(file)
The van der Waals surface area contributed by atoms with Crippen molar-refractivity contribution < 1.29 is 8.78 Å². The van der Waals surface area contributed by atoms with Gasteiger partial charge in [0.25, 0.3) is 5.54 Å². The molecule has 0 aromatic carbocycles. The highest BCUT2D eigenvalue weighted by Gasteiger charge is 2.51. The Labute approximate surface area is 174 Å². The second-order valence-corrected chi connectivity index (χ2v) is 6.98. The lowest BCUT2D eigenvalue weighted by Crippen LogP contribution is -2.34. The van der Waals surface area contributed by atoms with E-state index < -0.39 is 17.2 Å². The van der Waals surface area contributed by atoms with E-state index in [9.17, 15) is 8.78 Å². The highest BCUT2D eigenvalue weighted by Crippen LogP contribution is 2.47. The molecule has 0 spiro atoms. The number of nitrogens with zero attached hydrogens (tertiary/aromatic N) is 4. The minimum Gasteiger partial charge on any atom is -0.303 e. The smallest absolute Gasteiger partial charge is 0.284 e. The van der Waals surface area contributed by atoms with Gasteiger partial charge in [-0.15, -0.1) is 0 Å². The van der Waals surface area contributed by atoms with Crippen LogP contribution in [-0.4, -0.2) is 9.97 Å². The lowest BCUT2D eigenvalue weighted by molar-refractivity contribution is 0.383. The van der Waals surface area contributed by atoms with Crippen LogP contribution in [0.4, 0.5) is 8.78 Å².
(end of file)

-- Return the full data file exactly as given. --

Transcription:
The van der Waals surface area contributed by atoms with Crippen molar-refractivity contribution < 1.29 is 8.78 Å². The van der Waals surface area contributed by atoms with Gasteiger partial charge in [0.25, 0.3) is 5.54 Å². The molecule has 0 aromatic carbocycles. The highest BCUT2D eigenvalue weighted by Gasteiger charge is 2.51. The Labute approximate surface area is 174 Å². The second-order valence-corrected chi connectivity index (χ2v) is 6.98. The lowest BCUT2D eigenvalue weighted by Crippen LogP contribution is -2.34. The van der Waals surface area contributed by atoms with E-state index < -0.39 is 17.2 Å². The van der Waals surface area contributed by atoms with E-state index in [9.17, 15) is 8.78 Å². The highest BCUT2D eigenvalue weighted by Crippen LogP contribution is 2.47. The molecule has 0 spiro atoms. The number of nitrogens with zero attached hydrogens (tertiary/aromatic N) is 4. The minimum Gasteiger partial charge on any atom is -0.303 e. The smallest absolute Gasteiger partial charge is 0.284 e. The van der Waals surface area contributed by atoms with Gasteiger partial charge in [-0.15, -0.1) is 0 Å². The van der Waals surface area contributed by atoms with Crippen LogP contribution in [-0.4, -0.2) is 9.97 Å². The lowest BCUT2D eigenvalue weighted by molar-refractivity contribution is 0.383. The van der Waals surface area contributed by atoms with Crippen LogP contribution in [0.4, 0.5) is 8.78 Å².